Photo Credit: http://zeenews.india.com/ 25 May 2015

COP 21: Spotlight on Resilience

If you’ve been following the first week of COP21 events, you’ve likely noticed there’s one word consistently in the spotlight – ‘resilience.’ Over the last decade, resilience has moved from the field of ecology to a central concept in debates on climate change adaptation, vulnerability, food security and disaster risk reduction. While definitions differ, resilience at its heart focuses on the ability of people and ecosystems to recover after a shock.

In the face of rapid climate change and extreme weather events, building the resilience of vulnerable areas has become a goal for the international community. However, resilience is an abstract concept that can be difficult to quantify. How do we know if a community is becoming more resilient? What metrics and framework can we use to tell if a resilience project is actually attaining its goals?

Over the last year, I’ve been exploring these questions with the Yale Himalaya Initiative (YHI) on a team with Dr. Alark Saxena and Benjamin Cohen (MEM/MBA 2017). In partnership with Lutheran World Relief (LWR), we are piloting an approach to measure the resilience of monsoon flood-affected villages along the Gandak River Basin on either side of the Nepal-India border. Our approach, based on the sustainable livelihoods framework, considers resilience through six different forms of capital (social, financial, human, natural, physical and political), moderated through processes and institutions.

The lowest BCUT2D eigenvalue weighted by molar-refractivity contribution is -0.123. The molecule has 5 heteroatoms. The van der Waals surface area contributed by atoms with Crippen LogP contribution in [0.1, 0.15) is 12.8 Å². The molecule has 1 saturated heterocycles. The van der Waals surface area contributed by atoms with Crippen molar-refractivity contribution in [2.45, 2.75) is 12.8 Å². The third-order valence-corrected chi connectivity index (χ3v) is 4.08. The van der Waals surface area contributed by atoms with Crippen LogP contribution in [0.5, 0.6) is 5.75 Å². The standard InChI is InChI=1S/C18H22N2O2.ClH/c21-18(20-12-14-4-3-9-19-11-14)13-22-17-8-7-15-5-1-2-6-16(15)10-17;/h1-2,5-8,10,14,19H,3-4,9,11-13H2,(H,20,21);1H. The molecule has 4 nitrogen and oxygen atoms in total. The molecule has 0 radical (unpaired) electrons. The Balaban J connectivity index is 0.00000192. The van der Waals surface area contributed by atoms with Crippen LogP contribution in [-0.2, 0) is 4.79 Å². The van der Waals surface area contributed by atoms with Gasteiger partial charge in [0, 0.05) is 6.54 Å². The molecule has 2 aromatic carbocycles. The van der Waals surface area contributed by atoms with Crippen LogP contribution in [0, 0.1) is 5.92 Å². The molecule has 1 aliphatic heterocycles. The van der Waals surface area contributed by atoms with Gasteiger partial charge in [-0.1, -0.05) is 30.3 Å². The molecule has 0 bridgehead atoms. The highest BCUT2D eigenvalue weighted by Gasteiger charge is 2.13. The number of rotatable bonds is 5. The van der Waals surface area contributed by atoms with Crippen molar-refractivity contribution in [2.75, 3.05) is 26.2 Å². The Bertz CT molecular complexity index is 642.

Through surveys and focus group discussions at four time points over two years, the YHI-LWR team is gathering data on over 100 indicators, grouped according to the different SLF capitals. In doing so, the tool can help indicate the success of the project by measuring the magnitude of flooding impacts, pre- and post-intervention, and the time it takes households to return to the pre-flood state following a flood.

Our project is just one of many concurrent efforts from multiple organizations attempting to better understand and quantify the idea of resilience. The resilience space is ripe for innovation, learning and rich discussion, and COP21 presents ample opportunities to advance this dialogue through a plethora of side events.

With my COP21 adventure kicking off tomorrow, I already have a full schedule of resilience-related events to attend and stakeholders to meet. Through these events, I’ll be sharing the YHI-LWR tool and approach; discovering how others are tackling the measurement challenge; and learning how our tool might be adapted to other contexts and locations- from sea-level rise in Pacific Small Island states to mountainous regions in Lesotho.

 

Photo Credit: “Five Bihar districts on high alert following Nepal’s Kali Gandaki River overflow threat.” 25 May 2015. http://zeenews.india.com/